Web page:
Economy

Taxpayers risk losing Sh3.9bn in Health IT contract

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Auditor General Nancy Gathungu. PHOTO | LUCY WANJIRU | NMG

Summary

  • The Sh4.9 billion HCIT project, part of the Sh62 billion MES contracts, was awarded to Seven Seas Technologies Limited, a local ICT firm on October 2, 2017.
  • It entailed provision of software and hardware interfaces, training and maintenance.
  • The latest revelations coming even before the multibillion shilling Covid-19 scandal at the Kenya Medical Supplies Authority (Kemsa) is settled, are contained in the Auditor’s report for the 2018/19 financial year.

Auditor-General Nancy Gathungu has warned that the government risks losing at least Sh3.92 billion in breach of agreement after the Ministry of Health cancelled the Health Care Information Technology (HCIT) solutions contract for the Managed Equipment Service (MES).

The Sh4.9 billion HCIT project, part of the Sh62 billion MES contracts, was awarded to Seven Seas Technologies Limited, a local ICT firm on October 2, 2017.

It entailed provision of software and hardware interfaces, training and maintenance.

The latest revelations coming even before the multibillion shilling Covid-19 scandal at the Kenya Medical Supplies Authority (Kemsa) is settled, are contained in the Auditor’s report for the 2018/19 financial year.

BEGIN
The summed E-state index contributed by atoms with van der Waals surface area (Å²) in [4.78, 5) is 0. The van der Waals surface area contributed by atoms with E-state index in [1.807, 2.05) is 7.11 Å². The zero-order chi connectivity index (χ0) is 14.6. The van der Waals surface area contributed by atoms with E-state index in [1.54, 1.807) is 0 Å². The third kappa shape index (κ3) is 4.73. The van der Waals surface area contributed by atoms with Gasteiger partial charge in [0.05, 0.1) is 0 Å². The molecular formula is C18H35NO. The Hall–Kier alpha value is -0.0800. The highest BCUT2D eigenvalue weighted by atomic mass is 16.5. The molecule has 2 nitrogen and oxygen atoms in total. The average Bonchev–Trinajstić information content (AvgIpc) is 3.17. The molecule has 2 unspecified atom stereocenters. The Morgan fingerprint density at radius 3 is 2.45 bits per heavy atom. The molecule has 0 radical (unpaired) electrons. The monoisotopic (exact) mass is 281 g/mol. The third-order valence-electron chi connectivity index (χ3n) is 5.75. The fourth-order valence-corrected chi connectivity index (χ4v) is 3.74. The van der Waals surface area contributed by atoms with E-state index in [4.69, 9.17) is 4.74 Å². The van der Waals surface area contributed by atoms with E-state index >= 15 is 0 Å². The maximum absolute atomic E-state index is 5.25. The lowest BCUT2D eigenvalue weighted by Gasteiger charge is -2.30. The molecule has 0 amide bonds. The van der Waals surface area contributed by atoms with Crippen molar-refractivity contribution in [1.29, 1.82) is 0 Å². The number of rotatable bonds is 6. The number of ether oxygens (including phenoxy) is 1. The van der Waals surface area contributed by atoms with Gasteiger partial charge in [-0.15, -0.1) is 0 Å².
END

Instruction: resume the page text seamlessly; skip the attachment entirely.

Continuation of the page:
The HCIT project whose cancellation by the Health Principal Secretary Susan Mochache remains a controversy, was to take five years and cover 98 public hospitals.

“Information available indicates that, although the project had not commenced as at June 30, 2019, the ministry vide letter dated November 18, 2019, terminated the contract without notice, thereby exposing the government to the risk of litigation and damages,” the report signed by Ms Gathungu warns.

Clause 39.2 of the HCIT contract provides that in the event of termination by the procuring entity (Ministry of Health), the entity shall pay to the contractor for all the services undertaken and an additional amount equivalent to 80 percent of the remaining outstanding contractor’s fees. This translates to at least Sh3.92 billion. The clause is also detailed under schedule 13 of the HCIT contract.

However, the ministry cited the clause as unrealistic and the reason it terminated the contract with Seven Seas Technologies.

“The management has not explained why the contract was signed with the unfavorable clauses and why the input of the Attorney-General was not sought before the contract was signed,” Ms Gathungu says.